Fact: this book is ridiculously easy to relate to.  I think that the main reason Baker’s novel is so relatable is because the main character’s voice is ridiculously sarcastic, witty, and delightfully straight forward.

On another hand, as a former sufferer of an eating disorder, this book really ended up opening a few doors that I thought were closed.  The feeling of shame about your weight, the way that mean girls could make you feel, the way society pressures you to look one way or another: these are all things that teenage girls struggle with no matter their starting weight.  This is obvious through the character of Angel as well as Emery as the story progresses.

I really appreciate Baker’s ability to make the readers feel a part of the story based on the way that Emery is almost breaking the fourth wall and talking specifically to the reader.  I also like that the story basically criticized the entire genre of reality TV, because if I’m honest, I’m not a huge fan of it since a lot of it IS staged.  Just look at the way Emery and her boyfriend’s relationship was exploited in this novel, or her relationship with her mother and father.

Either way I think that this novel could be good for fans of reality TV and those who don’t like it at all, because it really pleases both aspects.  One by including it and the other by making it abundantly clear that it can really damage the way a person (character) thinks about themselves.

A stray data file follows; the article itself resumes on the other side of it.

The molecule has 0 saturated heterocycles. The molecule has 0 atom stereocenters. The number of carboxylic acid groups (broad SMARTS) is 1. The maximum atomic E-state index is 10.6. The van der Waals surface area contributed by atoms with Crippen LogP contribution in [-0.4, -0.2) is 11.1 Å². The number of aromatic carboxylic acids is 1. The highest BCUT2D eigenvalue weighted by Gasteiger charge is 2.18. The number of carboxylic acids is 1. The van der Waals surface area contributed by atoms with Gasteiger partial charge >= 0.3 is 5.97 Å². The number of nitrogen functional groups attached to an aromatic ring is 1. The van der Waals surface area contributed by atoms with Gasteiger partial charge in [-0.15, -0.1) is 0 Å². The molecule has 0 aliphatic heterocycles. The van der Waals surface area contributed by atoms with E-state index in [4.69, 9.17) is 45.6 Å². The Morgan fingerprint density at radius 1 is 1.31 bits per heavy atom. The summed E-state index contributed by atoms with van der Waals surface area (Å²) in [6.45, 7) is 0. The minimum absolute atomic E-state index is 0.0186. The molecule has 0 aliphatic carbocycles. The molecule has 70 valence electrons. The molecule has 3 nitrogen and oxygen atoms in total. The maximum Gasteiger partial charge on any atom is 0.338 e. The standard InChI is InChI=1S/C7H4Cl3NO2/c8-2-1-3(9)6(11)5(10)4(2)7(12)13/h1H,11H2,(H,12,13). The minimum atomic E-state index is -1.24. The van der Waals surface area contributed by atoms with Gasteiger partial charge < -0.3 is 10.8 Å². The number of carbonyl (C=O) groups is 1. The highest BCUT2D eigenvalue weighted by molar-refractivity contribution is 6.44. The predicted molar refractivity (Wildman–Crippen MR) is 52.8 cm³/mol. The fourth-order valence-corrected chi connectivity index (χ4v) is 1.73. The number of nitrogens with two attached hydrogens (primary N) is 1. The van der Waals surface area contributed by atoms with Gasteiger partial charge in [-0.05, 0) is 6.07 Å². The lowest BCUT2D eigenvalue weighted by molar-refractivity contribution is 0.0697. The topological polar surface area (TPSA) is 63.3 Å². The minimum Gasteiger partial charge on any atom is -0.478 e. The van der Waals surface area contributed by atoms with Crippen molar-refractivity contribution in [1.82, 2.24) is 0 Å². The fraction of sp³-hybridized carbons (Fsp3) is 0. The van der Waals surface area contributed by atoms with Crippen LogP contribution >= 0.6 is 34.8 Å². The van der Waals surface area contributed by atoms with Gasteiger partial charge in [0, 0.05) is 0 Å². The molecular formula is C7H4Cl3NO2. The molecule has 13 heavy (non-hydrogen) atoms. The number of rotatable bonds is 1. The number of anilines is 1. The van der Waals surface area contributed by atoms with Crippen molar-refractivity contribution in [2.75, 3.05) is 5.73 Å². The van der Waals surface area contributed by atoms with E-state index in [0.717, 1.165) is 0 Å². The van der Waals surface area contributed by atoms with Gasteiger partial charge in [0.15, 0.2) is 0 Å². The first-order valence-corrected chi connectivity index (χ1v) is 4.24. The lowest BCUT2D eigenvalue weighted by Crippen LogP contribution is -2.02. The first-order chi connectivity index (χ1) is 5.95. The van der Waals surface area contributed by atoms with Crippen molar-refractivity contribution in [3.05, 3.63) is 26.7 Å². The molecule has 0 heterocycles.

I was pleasantly surprised with this novel, although I don’t totally understand why the title is so long, but to each his own.

3.5 Bards!

3.5bards

 

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Top Ten Tuesday

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Top Ten Tuesday is a weekly meme hosted for us book blogger types by the Broke and the Bookish. They provide a topic, and all of us participants post our answers on our blogs and we hop around checking out one another’s answers! This week’s topic is:

Top Ten Characters that would be my Best friend

1. Alice from Alice in Zombieland by Gena Showalter

2. Mac from the Fever Series by Karen Marie Moning

3. Jessica Darling from Jessica Darling Series by Megan McCafferty

4. Alyssa from Splintered by A.G. Howard

5. Dexter from This Lullaby by Sarah Dessen

6. Cath from Fangirl by Rainbow Rowell

7. Finley Jayne from the Steampunk Chronicles by Kady Cross

8. Will Herondale from the Infernal Devices Trilogy by Cassandra Clare

9. Rose Tyler from the Doctor Who books by Various Authors

10. Remi from This Lullaby by Sarah Dessen

 

Who are some of your bookish best friends?

 

Top Ten Tuesday

toptentuesday

Top Ten Tuesday is a weekly meme hosted for us book blogger types by the Broke and the Bookish. They provide a topic, and all of us participants post our answers on our blogs and we hop around checking out one another’s answers! This week’s topic is:

Top Ten All Time Favorite Books in Contemporary Young Adult/ New Adult

If you haven’t read any of these, please click on the title to read the Goodreads synopsis!

1. Fangirl by Rainbow Rowell

2. This Lullaby by Sarah Dessen

3. Pushing the Limits by Katie McGarry

4. Jessica Darling Series by Megan McCafferty

5. The Ivy Series by Lauren Kunze

6. The Truth About Forever by Sarah Dessen

7. Such a Rush by Jennifer Echols

8. Finding It by Cora Carmack

9. Breaking Nova by Jessica Sorensen

10. Brooklyn Girls by Gemma Burgess

What are some of your favorite contemporary reads?